Thursday, June 03, 2010

Led astray…

Mark Bittman is one of the few people outside my close friends and family that I trust almost unquestioningly. His How to Cook Everything and How to Cook Everything Vegetarian are my go to cookbooks, and his column in the New York Times inspires me on a pretty regular basis. (The 101 Simple Salads article was a particularly notable hit!) When I got an invitation to a barbecue earlier this week, I immediately thought of baked beans, and remembered a recipe I’d tried a while back from the aforementioned How to Cook Everything Vegetarian. The recipe is vegan, and includes kombu, the seaweed used to make dashi, the delicious broth in lots of Japanese soups. What I did not recall about the recipe, however, is that the cooking time is not correct.

Last night I put the beans (a mix of small kidneys and cranberry beans, both slightly larger than the called for navy beans, which should have been a red flag) into the crock pot. I left them for a bit, until they got as big as the crock pot and wouldn’t fit anymore. At that point I sautéed the onion and tomatoes, added the mustard and molasses, and combined everything with some water in a larger baking dish. I baked the beans for an hour, and then put them in the fridge for the night. I got up this morning (just before 6am; thank you, Walter) and put the beans back in the oven for another hour and a little bit. When it was time to leave I put them back in the fridge for the day and headed to school. At this point they had cooked for several hours in the crock pot and two hours in the oven. I anticipated 1-1.5 hours left to soft, creamy baked beans. I came home after my seminar and put them back in the oven. Two and a half hours later it was time for my barbecue and the beans were still vaguely crunchy! They cooked for a total of 4 hours in the oven (compared to the 3 hours described in the recipe) as well as in the crock pot and still weren’t done! I put them in the fridge, went to the barbecue (after picking up some ready-made salads at the grocery store), and had a great time. After I came home, I turned the oven back on, put the beans in, and went on a bike ride. (Don’t worry, Alicia was home with the oven on.) When I got back, they were just about done – they only cooked for 5+ hours and were finally ready. Without further ado:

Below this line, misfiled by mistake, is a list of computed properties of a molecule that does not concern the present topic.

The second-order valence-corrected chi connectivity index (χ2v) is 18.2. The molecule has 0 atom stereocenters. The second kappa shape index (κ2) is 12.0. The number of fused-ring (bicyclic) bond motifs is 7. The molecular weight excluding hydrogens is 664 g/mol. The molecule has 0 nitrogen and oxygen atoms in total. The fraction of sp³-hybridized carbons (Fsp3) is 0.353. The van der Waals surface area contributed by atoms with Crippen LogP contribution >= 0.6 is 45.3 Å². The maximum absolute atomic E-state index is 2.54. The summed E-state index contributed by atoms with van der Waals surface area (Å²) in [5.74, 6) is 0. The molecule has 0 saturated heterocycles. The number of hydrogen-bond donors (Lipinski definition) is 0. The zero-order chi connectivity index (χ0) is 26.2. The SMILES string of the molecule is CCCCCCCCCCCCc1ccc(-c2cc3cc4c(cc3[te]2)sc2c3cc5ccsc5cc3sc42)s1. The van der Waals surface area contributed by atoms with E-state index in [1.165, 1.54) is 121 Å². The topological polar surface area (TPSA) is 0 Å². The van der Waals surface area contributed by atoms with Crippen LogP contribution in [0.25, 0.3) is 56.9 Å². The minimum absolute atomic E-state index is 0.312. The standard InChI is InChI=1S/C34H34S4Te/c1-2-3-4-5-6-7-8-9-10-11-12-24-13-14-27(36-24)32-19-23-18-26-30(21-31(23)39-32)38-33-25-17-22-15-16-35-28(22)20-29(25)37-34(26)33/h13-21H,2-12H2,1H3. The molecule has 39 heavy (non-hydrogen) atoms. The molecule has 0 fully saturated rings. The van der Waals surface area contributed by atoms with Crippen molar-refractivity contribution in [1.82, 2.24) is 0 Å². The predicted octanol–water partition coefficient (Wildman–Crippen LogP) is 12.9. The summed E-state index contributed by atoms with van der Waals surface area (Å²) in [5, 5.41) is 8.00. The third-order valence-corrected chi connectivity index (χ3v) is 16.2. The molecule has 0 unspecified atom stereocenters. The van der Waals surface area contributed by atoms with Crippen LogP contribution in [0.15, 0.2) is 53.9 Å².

Baked Beans
adapted from How to Cook Everything by Mark Bittman

1/4 cup neutral oil, like grapeseed or corn
2 medium onions, chopped
1 large can diced tomatoes, mostly drained
1 5-inch piece kombu
1 pound dried beans
1/2 cup molasses
2 tablespoons prepared mustard
salt and pepper to taste

Soak the beans overnight or get them started in a slow cooker for a few hours.

Preheat the oven to 300F. Heat the oil over medium-high heat and add the onions. Stir until the onions are soft and golden. Add the tomatoes and stir until they smell good – another few minutes.

Add the kombu, molasses, and mustard, mixing well. Combine with the beans in an ovenproof pot or casserole or a cake pan, and add enough water to cover. Cover with a lid or foil and bake for 2 hours. Stir and add water if necessary to cover the beans, and put them back in the oven until the beans are completely cooked, another 1-2 hours (this will vary a lot with the size of the beans).

Sprinkle with salt and pepper, stir well to help break up the kombu, then taste and add more molasses or mustard as necessary. Turn the oven up to 400F, and bake uncovered for 30 minutes so that the beans are creamy and the liquid has thickened. If they still taste crunchy, simply add a little more water, cover, and bake at 350F until they are done.

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